Creating ESP8266 Web Server either in Station Mode or in Soft AP Mode is very similar except the configuration part of the ESP8266.
In this tutorial, I will show you how to create a Web Server on ESP8266 configured in Station Mode (STA).
NodeMCU ESP8266 Web Server
Apart from creating the web server on ESP8266 and accessing it on clients, we will also see how Server responds to different requests for clients by controlling two LEDs connected to GPIO Pins of ESP8266 NodeMCU Board.
To demonstrate this, I connected two 5mm LEDs to GPIO4 and GPIO5 of ESP8266 through respective current limiting resistors (220Ω). GPIO4 is labelled D2 and GPIO5 is labelled D1 on NodeMCU.
Coming to the important and interesting stuff, the actual code for Web Server on ESP8266. It is just an HTML Code with some text, couple of buttons and some stylization.
The following block shows the complete code for ESP8266 Web Server. I will explain the code in the next section.
Modify and Upload Code
In lines 6 and 7 of above code, you have to make the modifications as per your Wi-Fi Network Settings. These are the SSID and Password of the Wi-Fi Network.
After making necessary modifications, make the necessary connections as per the circuit diagram, connect the NodeMCU to the computer, select the right COM Port and upload the code.
If you are new to ESP8266 and NodeMCU, then the Getting Started with NodeMCU tutorial will help you in configuring Arduino IDE.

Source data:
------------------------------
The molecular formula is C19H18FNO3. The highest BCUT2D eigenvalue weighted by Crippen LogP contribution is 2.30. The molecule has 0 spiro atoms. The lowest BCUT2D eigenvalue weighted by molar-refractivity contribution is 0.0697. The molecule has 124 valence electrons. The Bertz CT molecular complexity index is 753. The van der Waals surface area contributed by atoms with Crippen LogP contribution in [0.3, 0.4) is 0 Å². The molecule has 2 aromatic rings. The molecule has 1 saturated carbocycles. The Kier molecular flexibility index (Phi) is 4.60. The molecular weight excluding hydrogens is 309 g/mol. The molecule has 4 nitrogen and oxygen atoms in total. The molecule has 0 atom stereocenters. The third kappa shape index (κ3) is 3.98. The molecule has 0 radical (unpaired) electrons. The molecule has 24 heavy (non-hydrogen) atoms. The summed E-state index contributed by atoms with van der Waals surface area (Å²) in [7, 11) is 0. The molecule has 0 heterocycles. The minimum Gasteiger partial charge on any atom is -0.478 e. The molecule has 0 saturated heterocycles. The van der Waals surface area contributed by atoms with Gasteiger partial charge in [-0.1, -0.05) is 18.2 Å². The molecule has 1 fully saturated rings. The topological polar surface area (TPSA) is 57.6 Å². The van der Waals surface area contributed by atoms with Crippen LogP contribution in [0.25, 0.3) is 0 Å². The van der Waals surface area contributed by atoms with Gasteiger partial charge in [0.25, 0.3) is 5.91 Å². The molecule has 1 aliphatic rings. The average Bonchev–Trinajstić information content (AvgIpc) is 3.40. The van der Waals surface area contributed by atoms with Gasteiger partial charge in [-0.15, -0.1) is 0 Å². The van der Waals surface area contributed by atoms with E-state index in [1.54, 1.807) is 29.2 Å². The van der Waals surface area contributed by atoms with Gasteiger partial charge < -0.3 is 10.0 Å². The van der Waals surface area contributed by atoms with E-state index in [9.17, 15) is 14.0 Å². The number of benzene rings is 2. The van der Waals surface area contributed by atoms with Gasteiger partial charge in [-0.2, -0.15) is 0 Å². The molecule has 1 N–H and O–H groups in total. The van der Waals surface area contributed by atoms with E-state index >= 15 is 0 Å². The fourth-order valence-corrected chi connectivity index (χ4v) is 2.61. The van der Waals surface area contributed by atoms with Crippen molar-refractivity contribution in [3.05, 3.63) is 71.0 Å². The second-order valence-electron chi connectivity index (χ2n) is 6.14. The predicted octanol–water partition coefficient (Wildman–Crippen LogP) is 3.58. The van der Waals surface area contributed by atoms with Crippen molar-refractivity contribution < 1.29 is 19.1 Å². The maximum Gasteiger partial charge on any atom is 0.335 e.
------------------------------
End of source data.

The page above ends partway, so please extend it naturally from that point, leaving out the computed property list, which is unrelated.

Open the Serial Monitor and ESP8266 NodeMCU will print some important information like the progress of Wi-Fi Connection, IP Address and URL of Web Server (which is essentially the IP Address of the ESP8266).
So, in my case the IP Address of ESP8266 is 192.168.1.6.
Accessing the ESP8266 Web Server from Clients
Open a Web Browser either in a laptop or mobile phone and type the IP Address. This is the moment of truth. If everything goes well, then you should be able to see a simple web page hosted by the ESP8266 Web Server.
The following is a screenshot of Chrome Web Browser on a laptop accessing the Web Server of ESP8266.
As you can see from the image, the web page displays a main header text, followed by status of the LED connected to GPIO4. This is followed by a Button, which can be used to turn ON or OFF the LED. The same stuff again for GPIO5 (status followed by Button).
Now, if I click on the first button, the LED connected to GPIO4 will turn ON, the status is updated in the web page, the text and color of the Button is also changed.
If you take a look at the Serial Monitor, every time a client tries to connect (or send a request), some key information is printed on the serial monitor. I will explain about this information (this is actually a part of request from client) in the next section.
Next, I tried the same thing on a Mobile Phone. It works perfectly.
NOTE: All the clients i.e., mobiles, laptops, etc., must be connected to the same network as the ESP8266 Module.
How ESP8266 NodeMCU Web Server Works?
Let us now try to understand How ESP8266 Web Server works by analyzing the code. I will explain all the important parts of the code and leave the simple stuff (like turning ON LED) for your exploration.
First, you need to include only one header file related to the ESP8266WiFi Library.
Next, assign the GPIO pins to connect two LEDs. I used GPIO4 and GPIO5.
As I mentioned earlier, add the SSID and Password of your Wi-Fi Network here.
Since we want to create an HTTP Server, we have to setup the Web Server with port number 80 (this is the default port for HTTP Servers).
Next, in the setup() function, begin serial communication with baud rate of 115200 and configure the GPIO pins as OUTPUT. Also initialize the GPIO pins to LOW.The next few lines of code are used to begin the Wi-Fi Connection. After successful connection, start the Web Server and print the IP Address of ESP8266. This IP address also acts as URL for the Web Server, which must be entered in the client’s web browser.
This completes the initial setup of the Web Server.